Breaks: Eddie Hazel

Breaks: Eddie Hazel

If you’re not familiar with the name Eddie Hazel, and you should be, go and grab whatever seventies’ Parliament album you have laying around and look to see who was playing guitar. Unless it was a mid-decade effort, during which time Hazel was doing session work with other groups, or eat loads of acid, it’s pretty likely his name’s on there. But it was only from 1967, from when Hazel was still a minor, through the end of the seventies that he was making recordings. Between drugging full time and dying in 1992, there wasn’t a lot of time to lead recording dates. Thankfully, he got one off before slipping into the what-if annuls of music.

After the first three successful Parliament albums, most notably, Maggot Brain, which sports a title track with Hazel’s best known shredding, he convinced some band mates to support him for what would eventually become 1977’s Game, Dames and Guitar Thangs. It’d been something like five years since the accepted high point of Hazel’s career was set on wax, so assuming that some of the fire would be absent might be a safe bet. And while leading off an disc with a lame cover isn’t usually a good idea, “California Dreamin’” and its reprise a few tracks on weren’t enough to subvert Hazel’s chops.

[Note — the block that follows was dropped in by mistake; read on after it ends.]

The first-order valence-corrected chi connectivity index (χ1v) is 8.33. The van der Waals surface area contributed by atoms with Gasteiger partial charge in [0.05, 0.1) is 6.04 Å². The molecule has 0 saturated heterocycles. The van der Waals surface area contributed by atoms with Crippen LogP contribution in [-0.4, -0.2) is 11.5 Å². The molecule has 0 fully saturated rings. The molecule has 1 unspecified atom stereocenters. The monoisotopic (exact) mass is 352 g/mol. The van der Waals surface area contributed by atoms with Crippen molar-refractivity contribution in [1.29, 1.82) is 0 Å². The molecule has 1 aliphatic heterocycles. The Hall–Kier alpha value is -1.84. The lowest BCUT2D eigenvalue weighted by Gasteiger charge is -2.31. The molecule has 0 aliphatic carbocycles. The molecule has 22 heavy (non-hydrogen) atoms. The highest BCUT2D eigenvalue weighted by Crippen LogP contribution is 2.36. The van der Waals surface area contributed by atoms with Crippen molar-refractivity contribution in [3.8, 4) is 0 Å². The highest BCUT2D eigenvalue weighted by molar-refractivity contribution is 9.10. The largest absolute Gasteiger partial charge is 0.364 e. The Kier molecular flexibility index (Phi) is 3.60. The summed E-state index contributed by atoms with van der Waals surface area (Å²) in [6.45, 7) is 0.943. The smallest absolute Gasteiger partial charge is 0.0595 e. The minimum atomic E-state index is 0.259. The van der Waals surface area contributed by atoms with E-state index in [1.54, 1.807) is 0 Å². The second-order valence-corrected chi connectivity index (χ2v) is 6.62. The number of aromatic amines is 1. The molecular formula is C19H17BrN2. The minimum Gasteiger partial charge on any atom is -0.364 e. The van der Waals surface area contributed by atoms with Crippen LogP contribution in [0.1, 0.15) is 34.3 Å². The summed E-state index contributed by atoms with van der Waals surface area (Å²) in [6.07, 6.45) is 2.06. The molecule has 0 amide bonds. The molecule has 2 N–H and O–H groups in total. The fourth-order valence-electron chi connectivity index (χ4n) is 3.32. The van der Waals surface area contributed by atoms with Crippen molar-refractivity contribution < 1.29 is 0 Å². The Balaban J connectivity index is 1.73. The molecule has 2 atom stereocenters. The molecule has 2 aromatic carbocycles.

The eleven minute “Lampoc Boogie” isn’t quite up to snuff with his work on “Maggot Brain,” but the simple fact that the guitarist had enough ideas to fill up that much time with soloing is impressive all on its own. Falling somewhere between the Chambers Brothers and the least funky version of Parliament listeners can imagine, Hazel leads a leaden rhythm section through endless hoops of fire and somehow doesn’t lose focus or drop time. If this was the only thing he recorded, his name would likely still be an entryway into assorted music freeqs friendships.

Unfortunately, there’s nothing else working in the same mold as the aforementioned song. Mostly, Game comprises what sound like Parliament leftovers. But seeing as that bands more entertaining than most who attempted to merge soul, R&B and rock, it’s not a tremendous problem. The gravy paced “Physical Love” gets pretty funky, as its title might suggest. And while the track’s nothing approaching a bummer, Hazel’s personality as a musician doesn’t really come off. It just sounds like a rhythm track without anything proper planned out to hook a listener. Even occasional Parliament fans need to hear this, though.